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1971 Humber Sceptre

This stunning little Humber Sceptre has only covered 86,812 Miles it has stunning paintwork with a real deep shine all over I am sure the pictures do not give it justice for the condition the paint work is in.

Product Description

This stunning little Humber Sceptre has only covered 86,812 Miles it has stunning paintwork with a real deep shine all over I am sure the pictures do not give it justice for the condition the paint work is in.

The doors all close perfectly into position and the under body has been totally treated the chrome work is in superb condition as well as the wheel trims, it has a vinyl roof which is absolutely superb.

The interior is in excellent condition and is very comfortable indeed the wood trim is also in excellent condition for its age.

It comes with overdrive

I have driven this car around the country lanes and what a pleasure it is to drive it drives absolutely superb powered by a 1725cc engine which is very responsive and starts instantly It also comes with overdrive it has a very tidy engine bay.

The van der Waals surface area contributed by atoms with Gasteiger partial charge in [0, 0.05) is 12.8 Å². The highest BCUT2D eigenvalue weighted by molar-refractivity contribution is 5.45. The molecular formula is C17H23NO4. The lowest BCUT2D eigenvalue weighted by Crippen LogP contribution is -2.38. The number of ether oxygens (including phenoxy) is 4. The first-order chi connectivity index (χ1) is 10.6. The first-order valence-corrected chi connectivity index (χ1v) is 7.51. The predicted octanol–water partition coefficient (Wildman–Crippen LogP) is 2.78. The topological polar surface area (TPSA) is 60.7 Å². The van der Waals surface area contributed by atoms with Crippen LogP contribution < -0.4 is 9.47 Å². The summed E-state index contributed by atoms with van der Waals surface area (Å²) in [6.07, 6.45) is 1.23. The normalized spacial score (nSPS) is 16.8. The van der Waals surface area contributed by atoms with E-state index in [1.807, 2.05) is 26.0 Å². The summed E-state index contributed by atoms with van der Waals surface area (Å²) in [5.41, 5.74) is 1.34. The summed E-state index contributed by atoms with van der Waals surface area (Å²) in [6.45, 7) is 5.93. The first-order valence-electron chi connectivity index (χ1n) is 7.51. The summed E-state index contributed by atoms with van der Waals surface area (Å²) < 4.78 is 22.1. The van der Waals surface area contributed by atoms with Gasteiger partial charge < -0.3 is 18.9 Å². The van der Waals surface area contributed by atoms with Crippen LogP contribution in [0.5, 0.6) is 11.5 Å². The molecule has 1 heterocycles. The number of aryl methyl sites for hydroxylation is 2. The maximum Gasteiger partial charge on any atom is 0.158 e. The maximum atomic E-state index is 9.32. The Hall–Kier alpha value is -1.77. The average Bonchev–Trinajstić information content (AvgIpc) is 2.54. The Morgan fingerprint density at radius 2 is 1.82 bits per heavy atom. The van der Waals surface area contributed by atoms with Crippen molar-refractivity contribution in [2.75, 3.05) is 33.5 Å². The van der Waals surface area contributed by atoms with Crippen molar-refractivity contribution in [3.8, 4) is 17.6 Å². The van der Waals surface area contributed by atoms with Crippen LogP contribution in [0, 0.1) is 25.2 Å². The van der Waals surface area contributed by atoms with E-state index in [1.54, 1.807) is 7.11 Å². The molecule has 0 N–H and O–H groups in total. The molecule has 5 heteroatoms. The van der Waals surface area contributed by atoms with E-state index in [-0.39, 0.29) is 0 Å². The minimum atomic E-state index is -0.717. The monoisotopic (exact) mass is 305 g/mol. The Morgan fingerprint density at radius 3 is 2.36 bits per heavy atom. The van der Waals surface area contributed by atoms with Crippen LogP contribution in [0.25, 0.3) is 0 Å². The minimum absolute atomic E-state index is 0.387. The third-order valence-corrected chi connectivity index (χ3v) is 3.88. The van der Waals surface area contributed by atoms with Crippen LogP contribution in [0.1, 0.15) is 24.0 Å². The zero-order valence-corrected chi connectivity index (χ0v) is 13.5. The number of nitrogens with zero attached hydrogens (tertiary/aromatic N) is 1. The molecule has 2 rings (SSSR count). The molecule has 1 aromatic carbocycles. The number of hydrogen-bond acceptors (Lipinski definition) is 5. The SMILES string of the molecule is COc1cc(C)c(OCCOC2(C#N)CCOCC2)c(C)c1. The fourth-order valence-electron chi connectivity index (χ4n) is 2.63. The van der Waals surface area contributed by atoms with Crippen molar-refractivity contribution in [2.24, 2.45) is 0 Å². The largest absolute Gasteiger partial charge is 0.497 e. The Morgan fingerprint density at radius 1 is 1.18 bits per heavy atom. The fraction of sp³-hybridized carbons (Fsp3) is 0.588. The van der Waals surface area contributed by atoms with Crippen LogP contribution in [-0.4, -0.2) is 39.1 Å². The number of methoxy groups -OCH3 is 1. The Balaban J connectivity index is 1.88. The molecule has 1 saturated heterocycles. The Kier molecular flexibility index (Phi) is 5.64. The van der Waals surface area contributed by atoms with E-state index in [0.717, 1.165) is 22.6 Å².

View by appointment only

Part exchange welcome

Please call for more details

  • petrol/manual
  • 12 months mot
  • only covered 86,812 miles
  • 1971
  • 1725cc

ORIGINS OF THE HUMBER MOTOR CARS:
In order to trace the development of the Humber motor car it is necessary to go back to the 1887 when Thomas Humber formed a partnership with the prominent 19th century financier, Harry j. Lawson. In subsequent year Lawson appears to have largely taken over day-to-day running of the Humber company, and it was under his auspices that the first moves towards motor car production were made.
Lawson had himself begun his working life as a cycle maker, but quickly recognised the potential of motor vehicles
He had set up the British Motor Syndicate with the aim of buying up as many existing and future patents as possible relating to motor manufacturing – both in this country and, to a lesser extent, abroad. Patented innovations concerning the new ‘science’ of motor engineering were numerous at this time, and it was the British Motor Syndicates desire to gain a monopoly in what Lawson saw as the next big growth industry